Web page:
Would you put down that bag of chips if you saw it had 170 calories? What if the label said it would take 16 minutes of running to burn off those calories?
Health experts for years have pushed for clearer food labeling to empower people to make better choices. In the U.S., a recent regulation requires calorie counts on packages to be bigger. Red, yellow and green labels signal the healthfulness of some foods in the United Kingdom. But with obesity rates persistently high, researchers are looking at whether more drastic approaches could help.
One attention-grabbing idea being explored: Labeling foods with “exercise calories,” or the amount of physical activity needed to burn them off. For example, a chocolate bar might say it has 230 calories, alongside icons indicating that amounts to 42 minutes of walking or 22 minutes of running.
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With calorie counts, experts worry the information doesn't mean much if people don’t know how much they should be eating anyway. And with the “traffic light” system, people might not understand why a food is red — is it the fat, the sugar or something else?
It’s no surprise some people don't pay attention to current labels, but exercise calories might be more useful, said Amanda Daley, a professor of behavioral medicine at Loughborough University in the United Kingdom,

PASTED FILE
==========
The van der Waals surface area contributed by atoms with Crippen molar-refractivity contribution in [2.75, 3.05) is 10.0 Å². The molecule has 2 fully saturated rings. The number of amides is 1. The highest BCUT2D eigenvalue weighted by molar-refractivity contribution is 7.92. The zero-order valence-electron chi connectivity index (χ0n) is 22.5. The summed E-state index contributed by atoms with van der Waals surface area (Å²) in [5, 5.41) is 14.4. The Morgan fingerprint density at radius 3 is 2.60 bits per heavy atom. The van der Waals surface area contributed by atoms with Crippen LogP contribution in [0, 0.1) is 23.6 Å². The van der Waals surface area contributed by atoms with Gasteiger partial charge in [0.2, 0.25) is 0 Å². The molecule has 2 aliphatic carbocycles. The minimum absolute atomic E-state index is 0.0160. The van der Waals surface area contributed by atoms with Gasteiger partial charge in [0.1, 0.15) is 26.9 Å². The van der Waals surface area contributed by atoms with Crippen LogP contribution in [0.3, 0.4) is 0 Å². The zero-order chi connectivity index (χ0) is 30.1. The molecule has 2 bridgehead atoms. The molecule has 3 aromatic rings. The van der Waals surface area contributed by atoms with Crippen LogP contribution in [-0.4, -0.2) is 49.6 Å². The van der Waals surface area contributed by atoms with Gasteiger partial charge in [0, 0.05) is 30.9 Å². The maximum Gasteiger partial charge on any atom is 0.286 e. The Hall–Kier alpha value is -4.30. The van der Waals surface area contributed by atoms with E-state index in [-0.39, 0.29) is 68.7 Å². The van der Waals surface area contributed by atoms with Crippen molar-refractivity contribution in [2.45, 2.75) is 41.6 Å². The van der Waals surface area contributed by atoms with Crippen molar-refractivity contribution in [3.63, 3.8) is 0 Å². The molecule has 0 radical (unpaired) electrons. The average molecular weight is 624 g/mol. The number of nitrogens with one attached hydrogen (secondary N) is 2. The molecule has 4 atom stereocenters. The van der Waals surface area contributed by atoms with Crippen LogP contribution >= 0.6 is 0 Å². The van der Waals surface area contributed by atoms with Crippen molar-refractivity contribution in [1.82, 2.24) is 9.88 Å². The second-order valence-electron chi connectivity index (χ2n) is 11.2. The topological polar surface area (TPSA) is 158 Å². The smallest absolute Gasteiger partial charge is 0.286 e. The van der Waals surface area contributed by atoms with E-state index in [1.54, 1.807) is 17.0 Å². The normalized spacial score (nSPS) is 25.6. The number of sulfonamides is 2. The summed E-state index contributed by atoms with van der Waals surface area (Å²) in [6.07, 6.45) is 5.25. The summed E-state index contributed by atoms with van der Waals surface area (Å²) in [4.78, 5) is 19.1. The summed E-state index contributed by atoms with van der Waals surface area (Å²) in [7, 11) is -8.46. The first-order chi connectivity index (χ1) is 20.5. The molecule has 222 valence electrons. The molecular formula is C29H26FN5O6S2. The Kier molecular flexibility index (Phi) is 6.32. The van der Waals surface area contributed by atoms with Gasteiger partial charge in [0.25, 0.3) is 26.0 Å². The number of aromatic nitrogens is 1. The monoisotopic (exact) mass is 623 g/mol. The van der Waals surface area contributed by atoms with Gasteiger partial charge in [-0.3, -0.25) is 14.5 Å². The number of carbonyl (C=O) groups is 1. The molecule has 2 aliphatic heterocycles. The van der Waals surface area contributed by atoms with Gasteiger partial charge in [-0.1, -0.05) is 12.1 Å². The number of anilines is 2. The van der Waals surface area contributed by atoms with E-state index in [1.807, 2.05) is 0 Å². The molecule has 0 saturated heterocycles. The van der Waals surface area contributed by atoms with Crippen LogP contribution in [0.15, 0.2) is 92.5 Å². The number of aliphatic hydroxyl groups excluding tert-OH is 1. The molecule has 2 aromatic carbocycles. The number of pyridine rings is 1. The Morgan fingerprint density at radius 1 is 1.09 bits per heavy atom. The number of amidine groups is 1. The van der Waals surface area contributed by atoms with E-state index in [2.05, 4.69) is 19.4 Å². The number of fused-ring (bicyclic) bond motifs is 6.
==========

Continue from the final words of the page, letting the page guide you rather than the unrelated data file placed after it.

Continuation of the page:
“They may still ignore it, but let’s give it a go. Let’s at least give them a chance to be able to easily understand,” she said.
Not everyone finds the idea compelling. Regardless of whether it gets people to eat less, it could reinforce negative attitudes about exercise, said Yoni Freedhoff, an obesity expert at the University of Ottawa.
“The idea that exercise is a punishment for eating does not strike me as a good way to promote exercise or healthy attitudes around food,” he said.
Instead of trying to find a label that can finally persuade people to stop eating unhealthy foods, Freedhoff said it would be better to promote environments where it's easier to make good choices.
For now, it's unknown how exercise-time labeling would affect choices in the real world. Last week, a BMJ journal published an analysis co-authored by Daley reviewing the limited research so far. The review suggested it may lead people to pick lower-calorie items than no labeling at all. But the evidence was less clear when comparing exercise calorie labeling to specific alternatives like calorie counts alone.
The concept may seem too drastic to ever become reality. But Brian Elbel, a New York University public health expert who studies calorie counts on menus, said other measures — such as soda taxes — also once seemed far-fetched.
“Just because it’s not going to happen tomorrow doesn’t mean it’s not an important thing to look at,” Elbel said.
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